Phoebe Unwin

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Three Bananas, 2010, Phoebe Unwin
Three Bananas, 2010, Phoebe UnwinCopyright the artist, courtesy Wilkinson Gallery, London

If you haven’t encountered the paintings of British artist Phoebe Unwin, it’s only a matter of time. The 32-year-old artist burst onto the scene in 2007 with a solo show at Milton Keynes Gallery that had everyone, including Charles Saatchi, talking.

If you haven’t encountered the paintings of British artist Phoebe Unwin, it’s only a matter of time. The 32-year-old artist burst onto the scene in 2007 with a solo show at Milton Keynes Gallery that had everyone, including Charles Saatchi, talking. Now her paintings are on view at Wilkinson gallery and at the Hayward, where British Art Show 7, an exhibition showcasing the works of the UK's most ambitious talent, opens tomorrow.

Working solely from her imagination, Unwin’s paintings often bear the playful quality of a child’s tribute to a beloved place or person left behind. This speculation may not be so far from the truth, according to Unwin, whose spectacular palette reflects the colors she discovered while growing up in California and Cambridge: figurative and abstract forms are rendered in eye-popping flamenco pinks, sorbet yellows and somber grays, a colour scheme which complicates our reading of these works as mere whimsical expressions. Here, Unwin talks to AnOther about her approach to colour and painting.

I understand that you paint from memory, preferring not to use photographs. Why have you chosen not to rely on physical source material and how, then, did you go about creating a work like Key?
I find memory a useful editing tool in the sense that it cannot isolate image alone. For instance, something might be remembered for its combined scale, texture, temperature or sound. In a way, a photograph is too much visual information for me as it’s full of superfluous detail. I am interested in painting what something feels like rather than what it looks like. I would describe my way of using memory as a way of getting to the essence of the subject itself rather than exploring a personal moment. I find that paintings which have a sense of being bigger than their edges retain a certain energy and movement. The arm in Key is curved rather than bent at an elbow as I wanted there to be a strong feeling of a rush and upwards of movement towards the door. The arm and background are similar stripy rainbow colours, which are in a way infecting and affecting one another: neither is distinct because, at that moment, the arm, key, door and environment are closely linked.

You've often said that your colour palette is influenced by your early years growing up in northern California. In some of your works, particularly Self-Consciousness, I'm reminded of San Francisco's enveloping fog, the way it can hover over the city like a diaphanous veil.  How is your palette specifically influenced by California and is it still?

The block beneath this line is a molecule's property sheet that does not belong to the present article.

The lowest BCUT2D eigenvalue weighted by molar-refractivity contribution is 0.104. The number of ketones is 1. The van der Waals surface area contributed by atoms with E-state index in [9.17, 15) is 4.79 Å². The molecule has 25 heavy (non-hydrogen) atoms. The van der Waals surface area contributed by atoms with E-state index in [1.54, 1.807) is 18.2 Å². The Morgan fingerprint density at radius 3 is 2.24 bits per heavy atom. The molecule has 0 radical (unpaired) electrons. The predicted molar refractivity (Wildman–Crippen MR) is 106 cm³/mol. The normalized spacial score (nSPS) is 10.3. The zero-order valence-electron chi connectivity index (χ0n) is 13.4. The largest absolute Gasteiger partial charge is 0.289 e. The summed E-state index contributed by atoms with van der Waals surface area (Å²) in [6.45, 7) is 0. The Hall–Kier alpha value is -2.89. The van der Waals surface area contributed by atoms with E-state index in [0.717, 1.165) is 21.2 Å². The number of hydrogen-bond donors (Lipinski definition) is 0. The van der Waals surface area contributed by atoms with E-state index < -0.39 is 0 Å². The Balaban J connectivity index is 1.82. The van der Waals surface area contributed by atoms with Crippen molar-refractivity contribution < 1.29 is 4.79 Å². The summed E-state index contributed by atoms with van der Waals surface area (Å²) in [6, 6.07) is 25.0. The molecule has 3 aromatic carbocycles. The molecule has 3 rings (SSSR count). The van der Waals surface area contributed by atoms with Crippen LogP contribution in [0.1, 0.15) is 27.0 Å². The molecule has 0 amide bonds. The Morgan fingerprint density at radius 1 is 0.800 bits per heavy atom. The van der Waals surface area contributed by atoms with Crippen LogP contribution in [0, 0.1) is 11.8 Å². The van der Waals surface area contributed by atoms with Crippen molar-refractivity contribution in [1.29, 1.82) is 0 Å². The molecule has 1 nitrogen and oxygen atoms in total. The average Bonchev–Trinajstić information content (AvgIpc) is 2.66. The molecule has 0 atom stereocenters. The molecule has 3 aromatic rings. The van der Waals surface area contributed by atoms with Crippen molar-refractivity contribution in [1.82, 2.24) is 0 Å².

I do still feel tied to California. I have been back many times since and sometimes miss everyday Californian life! I lived in Palo Alto, near San Francisco, from when I was one to nine-years-old. I think my colour palette is very influenced by these formative years spent on the west coast: I remember well the beautiful bright sunlight, jewel-like flowers and wide, pale concrete paths. Aside from those environmental qualities, I also hold clear in my mind the Mexican Folk Art you often see in California. My palette, though, is equally influenced by my later years spent in Cambridge, England. I am also very drawn to deeper, more subdued hues, often executed with a controlled tension, which might be described as more European. I like to embrace this range of mood in my work. My very wide palette range means that my colour choices for each painting vary a great deal, often creating a stark contrast between works. I tend to see colour in painting as almost a subject in itself.

I gather you work first in sketch books and then transfer the works onto different size canvases. Do you follow the same process for every painting or does your approach shift from work to work?
I do often work in large sketchbooks filled with different types of coloured paper, using a variety of materials (pastel, charcoal, ink, graphite, acrylic, watercolour). This is where my first ideas are explored and worked through. All aspects of my work exist in these books: simple mark-making exercises; explorations of colour combinations I instinctively like; the creation of abstract forms; figurative images, some of which are from observation. These books are like a visual notebook for me, somewhere for my ideas to live until I feel ready to use an element of them. It is important to say, however, that I do not tend to scale up images directly from the book. It is vital to me that a painting has its own energy, which I feel comes about through the process of intuitive decision making combined with stern appraisal, not knowing what a painting will look like when completed. I use different sized canvases because scale is an important part of a painting’s subject: How we feel in front of a small painting compared to a very large painting is different. With every painting I have a sense of it’s personality and the scale choice is a key aspect of expression. My approach to each work changes in scale, medium, mark and surface. I don’t tend to see my paintings as windows to somewhere else but rather constructions of colour, form and material co-existing to communicate a subject’s image and feeling.

These days, what excites and challenges you most about painting?
The direct connection between eye and hand; seeing an individual’s visual voice.

British Art Show 7: In The Days of the Comet runs from 16 February until 17 April at the Hayward Gallery, London

Text by Tamzin Baker